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Urgent plot land law reforms called for by CVEA

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According to Phat Sok, Head of the Land Department from Ministry of Land Management, Urban Planning and Construction, and Ms. Chan Socheata, Head of the Office of Business Management of Housing Development at the Department of Industry and Finance, “Cambodia currently does not have law or regulation in the management of plot land, however the government with relevant ministries are currently working on the drafting a law on “Business Management of Real Estate Development.”

Regarding the draft of this new law, Oknha Cheng Kheng, ceo of Huttons CPL said that, “making a law to have legal control over the company selling subdivided plot land is highly significant and timely.”

He explained, “we have to think about the positive impact and negative side with the long term health of the market in mind. If this law is applied, it will be able to defend any conflict which is arising after the purchasing of that land. For instance, in the past there have been some companies that have promised to build the road and sewage system for customers within the plot land development, but ultimately they are not keeping their promise. If we have this law, we can make sure that they are legally obliged to fulfill their promises to the buyer.”

Oknha Kheng also directly questioned the government’s criticism of plot land developers given the current void of legislation.

Oknha Kheng notes that “having been a service provider of plot land, I have observed notable progress in the sector. But I have also seen a lack of involvement from the authorities in regards to people’s education surrounding construction quality – some of which directly affects the municipal infrastructure, and the issues this causes when residential properties are under construction. At this early point of the construction progress there are no outright bans or instructions from the authorities guiding the developer. Then, suddenly after the construction is complete it is announced by the authority that the building is illegal. This state of affairs should also be taken into account by the relevant ministry.”

Lina Thav, Executive Chairman of POD development in the project of Surin Phom Green Community, said that he supported a law governing the plot land subdivision companies: “Obviously our company wishes to fulfill its legal obligations and all safeguards required by law – such as responding to requests to display the master plan of the project to the government and customers, and the infrastructure plans to the Ministry of Land.”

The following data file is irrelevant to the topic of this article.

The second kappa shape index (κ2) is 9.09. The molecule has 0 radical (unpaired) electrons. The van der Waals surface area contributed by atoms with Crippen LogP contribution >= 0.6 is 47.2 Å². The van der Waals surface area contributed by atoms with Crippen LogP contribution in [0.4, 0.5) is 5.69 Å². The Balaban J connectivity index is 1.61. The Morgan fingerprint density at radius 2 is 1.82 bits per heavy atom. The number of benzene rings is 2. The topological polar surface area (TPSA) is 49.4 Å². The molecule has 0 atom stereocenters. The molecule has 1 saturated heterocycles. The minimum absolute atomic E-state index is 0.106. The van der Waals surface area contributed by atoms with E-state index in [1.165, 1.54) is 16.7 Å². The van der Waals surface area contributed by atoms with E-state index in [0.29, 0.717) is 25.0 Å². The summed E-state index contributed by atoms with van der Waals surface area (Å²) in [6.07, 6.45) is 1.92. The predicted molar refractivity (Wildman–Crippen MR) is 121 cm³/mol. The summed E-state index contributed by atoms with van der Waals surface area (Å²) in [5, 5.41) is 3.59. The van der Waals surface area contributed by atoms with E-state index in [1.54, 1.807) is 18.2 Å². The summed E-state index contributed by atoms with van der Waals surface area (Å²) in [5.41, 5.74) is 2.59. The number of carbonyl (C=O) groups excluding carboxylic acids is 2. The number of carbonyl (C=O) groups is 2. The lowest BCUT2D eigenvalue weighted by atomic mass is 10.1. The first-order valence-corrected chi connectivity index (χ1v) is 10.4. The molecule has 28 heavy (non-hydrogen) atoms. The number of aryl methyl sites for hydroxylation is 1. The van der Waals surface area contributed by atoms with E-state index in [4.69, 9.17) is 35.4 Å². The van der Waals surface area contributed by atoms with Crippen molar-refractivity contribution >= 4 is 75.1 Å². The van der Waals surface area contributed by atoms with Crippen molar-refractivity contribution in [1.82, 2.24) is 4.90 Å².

Suy Kokthean, Executive Director of the Vision to Social Advancement Organization, said that “since we do not have legal control over the plot land subdivision currently occurring, this creates problems for customers trying to purchase plot land now and in the future.”

Suy notes that “plot land subdivisions have the potential to become areas of anarchy, where people build homes in any way they see fit. This will mean messy and poor-quality construction, building with no respect to borders easements. Furthermore, who will control zoning? What is stopping people from building factories and renting to workers, in the same area other buyers wanted to build a home?”

He added “ This is an unpleasant thought for those who will buy plot land thinking it a good place to build a family home in the future.”

He finally said, “if plot land management law is applied well, we could avoid these type of issues.”

This discussion was held at the recent Cambodian Valuers and Estate Agents Association (CVEA) public forum entitled “Today’s Real  Estate Industry in Cambodia” at the Sofitel Hotel, Phnom Penh. This public forum event was designed to benefit key stakeholders in the Cambodian real estate sector such as developers, construction companies, real estate sellers and buyers, financial institutions and estate agents.

Kim Heang, the president of the CVEA, also mentioned about the need for legal control over property sales and urged the government to establish the law relating to the subdivision plot land management law as soon as possible in order to facilitate the industry and to protect the interest of customers wishing to purchase plot land.

Heang said that now is the ideal time to define what are the current issues in the real estate sector and find appropriate solutions to fix these problems. If these changes are not made quickly, the consumers will suffer in the longer-term. In particular, regulation is needed regarding plot land subdivision guidelines, condominium sales and development, boreys and correct licensing procedures for the Ministry of Economy and Finance and the Ministry of Land Management, Urban Planning and Construction.

Source By Realestate.com.kh

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